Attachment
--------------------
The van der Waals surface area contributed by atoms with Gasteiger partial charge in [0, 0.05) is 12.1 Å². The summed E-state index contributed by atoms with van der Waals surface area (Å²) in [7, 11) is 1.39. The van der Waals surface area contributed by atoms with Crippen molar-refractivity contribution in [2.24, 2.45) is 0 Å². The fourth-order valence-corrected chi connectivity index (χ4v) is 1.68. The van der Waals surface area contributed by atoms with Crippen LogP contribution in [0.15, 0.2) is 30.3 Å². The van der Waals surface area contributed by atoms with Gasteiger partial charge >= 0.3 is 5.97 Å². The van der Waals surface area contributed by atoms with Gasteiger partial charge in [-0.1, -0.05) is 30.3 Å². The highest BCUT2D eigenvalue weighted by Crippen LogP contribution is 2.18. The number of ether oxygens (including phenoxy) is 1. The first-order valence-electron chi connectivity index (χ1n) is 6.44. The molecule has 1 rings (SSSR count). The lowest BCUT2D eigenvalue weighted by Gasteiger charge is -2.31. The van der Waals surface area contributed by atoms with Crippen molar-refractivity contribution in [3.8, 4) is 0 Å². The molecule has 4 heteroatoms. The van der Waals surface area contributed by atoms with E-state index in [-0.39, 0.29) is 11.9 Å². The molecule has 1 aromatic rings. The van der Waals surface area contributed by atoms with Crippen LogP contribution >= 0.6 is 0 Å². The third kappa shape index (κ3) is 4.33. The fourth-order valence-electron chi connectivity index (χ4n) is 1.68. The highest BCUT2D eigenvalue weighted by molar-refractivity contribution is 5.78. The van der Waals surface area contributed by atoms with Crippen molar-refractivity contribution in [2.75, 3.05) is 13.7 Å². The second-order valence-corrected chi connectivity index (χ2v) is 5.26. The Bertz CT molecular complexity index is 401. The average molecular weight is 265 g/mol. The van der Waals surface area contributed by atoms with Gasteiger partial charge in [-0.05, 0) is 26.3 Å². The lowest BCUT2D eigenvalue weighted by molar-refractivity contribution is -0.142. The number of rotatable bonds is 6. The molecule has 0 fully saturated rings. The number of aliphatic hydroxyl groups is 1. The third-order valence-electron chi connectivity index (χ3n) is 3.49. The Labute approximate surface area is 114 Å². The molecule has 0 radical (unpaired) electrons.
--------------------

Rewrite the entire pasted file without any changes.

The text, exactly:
The van der Waals surface area contributed by atoms with Gasteiger partial charge in [0, 0.05) is 12.1 Å². The summed E-state index contributed by atoms with van der Waals surface area (Å²) in [7, 11) is 1.39. The van der Waals surface area contributed by atoms with Crippen molar-refractivity contribution in [2.24, 2.45) is 0 Å². The fourth-order valence-corrected chi connectivity index (χ4v) is 1.68. The van der Waals surface area contributed by atoms with Crippen LogP contribution in [0.15, 0.2) is 30.3 Å². The van der Waals surface area contributed by atoms with Gasteiger partial charge >= 0.3 is 5.97 Å². The van der Waals surface area contributed by atoms with Gasteiger partial charge in [-0.1, -0.05) is 30.3 Å². The highest BCUT2D eigenvalue weighted by Crippen LogP contribution is 2.18. The number of ether oxygens (including phenoxy) is 1. The first-order valence-electron chi connectivity index (χ1n) is 6.44. The molecule has 1 rings (SSSR count). The lowest BCUT2D eigenvalue weighted by Gasteiger charge is -2.31. The van der Waals surface area contributed by atoms with Crippen molar-refractivity contribution in [3.8, 4) is 0 Å². The molecule has 4 heteroatoms. The van der Waals surface area contributed by atoms with E-state index in [-0.39, 0.29) is 11.9 Å². The molecule has 1 aromatic rings. The van der Waals surface area contributed by atoms with Crippen LogP contribution >= 0.6 is 0 Å². The third kappa shape index (κ3) is 4.33. The fourth-order valence-electron chi connectivity index (χ4n) is 1.68. The highest BCUT2D eigenvalue weighted by molar-refractivity contribution is 5.78. The van der Waals surface area contributed by atoms with Crippen molar-refractivity contribution in [2.75, 3.05) is 13.7 Å². The second-order valence-corrected chi connectivity index (χ2v) is 5.26. The Bertz CT molecular complexity index is 401. The average molecular weight is 265 g/mol. The van der Waals surface area contributed by atoms with Gasteiger partial charge in [-0.05, 0) is 26.3 Å². The lowest BCUT2D eigenvalue weighted by molar-refractivity contribution is -0.142. The number of rotatable bonds is 6. The molecule has 0 fully saturated rings. The number of aliphatic hydroxyl groups is 1. The third-order valence-electron chi connectivity index (χ3n) is 3.49. The Labute approximate surface area is 114 Å². The molecule has 0 radical (unpaired) electrons.